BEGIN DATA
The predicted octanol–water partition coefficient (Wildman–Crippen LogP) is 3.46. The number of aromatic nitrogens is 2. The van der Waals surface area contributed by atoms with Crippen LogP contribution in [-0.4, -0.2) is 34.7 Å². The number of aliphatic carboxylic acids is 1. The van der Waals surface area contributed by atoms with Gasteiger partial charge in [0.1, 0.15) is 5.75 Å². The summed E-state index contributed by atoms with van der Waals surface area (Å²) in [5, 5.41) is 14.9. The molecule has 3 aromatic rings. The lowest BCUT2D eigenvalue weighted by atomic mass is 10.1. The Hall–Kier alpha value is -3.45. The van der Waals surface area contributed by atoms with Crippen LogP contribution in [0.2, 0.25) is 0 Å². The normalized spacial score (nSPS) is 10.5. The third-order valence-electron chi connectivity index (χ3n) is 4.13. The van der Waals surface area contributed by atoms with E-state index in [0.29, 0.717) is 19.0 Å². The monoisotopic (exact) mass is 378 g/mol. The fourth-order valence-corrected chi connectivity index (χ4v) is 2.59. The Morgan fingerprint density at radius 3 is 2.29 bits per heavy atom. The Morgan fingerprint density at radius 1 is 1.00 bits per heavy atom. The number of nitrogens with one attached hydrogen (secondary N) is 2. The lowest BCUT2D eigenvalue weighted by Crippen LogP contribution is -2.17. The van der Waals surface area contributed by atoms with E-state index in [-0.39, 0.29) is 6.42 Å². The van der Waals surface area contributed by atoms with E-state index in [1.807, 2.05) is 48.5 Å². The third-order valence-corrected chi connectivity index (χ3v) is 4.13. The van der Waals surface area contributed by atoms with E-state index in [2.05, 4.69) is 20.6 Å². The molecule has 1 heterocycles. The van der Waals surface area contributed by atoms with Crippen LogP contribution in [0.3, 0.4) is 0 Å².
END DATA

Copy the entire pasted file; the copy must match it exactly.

The predicted octanol–water partition coefficient (Wildman–Crippen LogP) is 3.46. The number of aromatic nitrogens is 2. The van der Waals surface area contributed by atoms with Crippen LogP contribution in [-0.4, -0.2) is 34.7 Å². The number of aliphatic carboxylic acids is 1. The van der Waals surface area contributed by atoms with Gasteiger partial charge in [0.1, 0.15) is 5.75 Å². The summed E-state index contributed by atoms with van der Waals surface area (Å²) in [5, 5.41) is 14.9. The molecule has 3 aromatic rings. The lowest BCUT2D eigenvalue weighted by atomic mass is 10.1. The Hall–Kier alpha value is -3.45. The van der Waals surface area contributed by atoms with Crippen LogP contribution in [0.2, 0.25) is 0 Å². The normalized spacial score (nSPS) is 10.5. The third-order valence-electron chi connectivity index (χ3n) is 4.13. The van der Waals surface area contributed by atoms with E-state index in [0.29, 0.717) is 19.0 Å². The monoisotopic (exact) mass is 378 g/mol. The fourth-order valence-corrected chi connectivity index (χ4v) is 2.59. The Morgan fingerprint density at radius 3 is 2.29 bits per heavy atom. The Morgan fingerprint density at radius 1 is 1.00 bits per heavy atom. The number of nitrogens with one attached hydrogen (secondary N) is 2. The lowest BCUT2D eigenvalue weighted by Crippen LogP contribution is -2.17. The van der Waals surface area contributed by atoms with E-state index in [-0.39, 0.29) is 6.42 Å². The van der Waals surface area contributed by atoms with E-state index in [1.807, 2.05) is 48.5 Å². The third-order valence-corrected chi connectivity index (χ3v) is 4.13. The van der Waals surface area contributed by atoms with E-state index in [2.05, 4.69) is 20.6 Å². The molecule has 1 heterocycles. The van der Waals surface area contributed by atoms with Crippen LogP contribution in [0.3, 0.4) is 0 Å².